Leadership: Pending Crisis Equals Opportunity

The need to plan strategically for new volunteer leadership is one of the important trends in the nonprofit sector. At Alexander Haas, we refer to three keys to fundraising success that every organization must have:

  • A compelling case for support;
  • A clear, well-defined strategy in the form of a written plan; and
  • Strong, committed leadership.

Of these three, leadership is the most impactful.

NonProfit Volunteer Leaders

As many volunteer leaders move closer to retirement, researchers suggest that we are in for challenges – and a potential “leadership crisis” – as we seek the next generation of volunteer leaders.

A 2016 study conducted by the Concord Leadership Group finds that 77% of nonprofit organizations do not have leadership succession plans nor are they focused on developing new leaders. Alexander Haas’ strategic partner, DonorSearch, was one of the lead survey groups for this study.

There must be a strategy for developing the next generation of volunteer leaders. Developing this plan may be a challenge due to the rapid shift in age demographics of our constituents.

Demographic Age Shift in NonProfit Leadership Roles

The shift to the next generation of volunteers in organizations is occurring rapidly. One Pew Research Center study shows that over 10,000 Baby Boomers (people born between 1946 and 1964) reach retirement age every single day.

Who is the “next generation” that Baby Boomers hope will replace them in volunteer leadership roles? It is natural to look to Gen Xers (those born between 1965 and 1980) who are moving in to their middle age to step into these roles.

However, a second Pew study finds that starting two years ago, Millennials (those born between 1981 and 1997) became the largest generation of the workforce surpassing Gen Xers. Organizations must quickly develop plans to engage and involve these younger groups in leadership roles taking into account emerging evidence that shows this next generation of leaders is very different from previous generations.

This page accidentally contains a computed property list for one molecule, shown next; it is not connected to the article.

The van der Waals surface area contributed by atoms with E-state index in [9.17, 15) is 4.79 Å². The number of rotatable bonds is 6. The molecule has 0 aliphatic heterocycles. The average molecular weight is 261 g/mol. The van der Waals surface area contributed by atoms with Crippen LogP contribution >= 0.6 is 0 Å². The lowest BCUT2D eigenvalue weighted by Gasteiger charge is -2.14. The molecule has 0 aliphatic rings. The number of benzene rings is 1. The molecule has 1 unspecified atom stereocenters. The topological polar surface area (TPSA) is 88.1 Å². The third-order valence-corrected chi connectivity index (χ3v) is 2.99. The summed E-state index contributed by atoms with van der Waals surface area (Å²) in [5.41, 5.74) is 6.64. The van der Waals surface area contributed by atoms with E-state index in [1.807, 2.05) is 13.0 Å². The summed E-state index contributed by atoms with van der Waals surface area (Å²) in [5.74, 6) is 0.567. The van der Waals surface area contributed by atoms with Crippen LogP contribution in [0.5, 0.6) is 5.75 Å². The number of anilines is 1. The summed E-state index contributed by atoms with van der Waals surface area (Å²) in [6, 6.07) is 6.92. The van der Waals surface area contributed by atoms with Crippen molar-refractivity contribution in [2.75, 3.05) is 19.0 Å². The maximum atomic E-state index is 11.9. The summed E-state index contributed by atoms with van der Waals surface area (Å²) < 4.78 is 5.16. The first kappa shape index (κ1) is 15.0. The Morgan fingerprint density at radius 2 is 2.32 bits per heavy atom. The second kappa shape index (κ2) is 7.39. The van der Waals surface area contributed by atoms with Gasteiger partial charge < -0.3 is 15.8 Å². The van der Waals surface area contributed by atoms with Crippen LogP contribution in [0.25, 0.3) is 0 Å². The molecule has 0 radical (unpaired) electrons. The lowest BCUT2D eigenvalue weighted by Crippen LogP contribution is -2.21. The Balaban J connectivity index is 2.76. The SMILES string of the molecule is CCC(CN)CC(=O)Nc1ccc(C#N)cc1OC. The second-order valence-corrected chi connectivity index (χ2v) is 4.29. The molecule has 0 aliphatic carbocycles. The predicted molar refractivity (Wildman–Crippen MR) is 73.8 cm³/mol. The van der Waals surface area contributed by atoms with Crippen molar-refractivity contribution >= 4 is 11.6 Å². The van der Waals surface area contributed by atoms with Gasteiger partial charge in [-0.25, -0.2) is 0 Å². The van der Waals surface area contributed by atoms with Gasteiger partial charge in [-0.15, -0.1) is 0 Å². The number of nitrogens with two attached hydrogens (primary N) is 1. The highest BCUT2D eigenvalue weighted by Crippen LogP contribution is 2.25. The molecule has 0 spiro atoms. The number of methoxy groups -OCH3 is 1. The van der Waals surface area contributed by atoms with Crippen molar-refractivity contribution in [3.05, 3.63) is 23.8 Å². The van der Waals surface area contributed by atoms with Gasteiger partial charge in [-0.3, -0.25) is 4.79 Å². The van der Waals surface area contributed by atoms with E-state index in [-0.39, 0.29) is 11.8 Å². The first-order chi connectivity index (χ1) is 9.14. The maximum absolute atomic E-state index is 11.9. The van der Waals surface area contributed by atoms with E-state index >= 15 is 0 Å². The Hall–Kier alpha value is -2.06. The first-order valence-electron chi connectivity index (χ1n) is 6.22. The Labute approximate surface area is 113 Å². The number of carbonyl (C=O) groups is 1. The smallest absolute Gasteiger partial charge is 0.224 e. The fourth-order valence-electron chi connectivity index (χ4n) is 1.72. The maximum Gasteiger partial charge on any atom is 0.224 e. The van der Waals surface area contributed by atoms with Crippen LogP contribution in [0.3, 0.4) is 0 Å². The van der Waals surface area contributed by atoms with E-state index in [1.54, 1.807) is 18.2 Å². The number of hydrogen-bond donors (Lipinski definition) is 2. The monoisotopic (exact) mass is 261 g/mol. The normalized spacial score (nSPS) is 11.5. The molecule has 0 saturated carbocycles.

Preparing New Volunteer Leaders

Alexander Haas offers three important steps you should undertake:

  • Begin NOW to develop a strategic plan for volunteer leadership succession. Without a well-thought-out plan that takes into consideration your constituents and shifting age demographics, you may, indeed, find a leadership vacuum within your organization.
  • Broaden the pool of talent as you seek committee members and Board members from among your donors and constituents. Seek the Gen Xers and Millennials who offer a variety of new, innovative ideas and involve them now.
  • Encourage your current leaders to serve as mentors for the younger generation of leaders that you seek to nurture and recruit. The Millennials (as well as Gen Xers) prefer hands-on mentoring and coaching rather than passive training and workshops.

Your thoughtful work will turn what some view as an impending crisis into a new opportunity for your organization!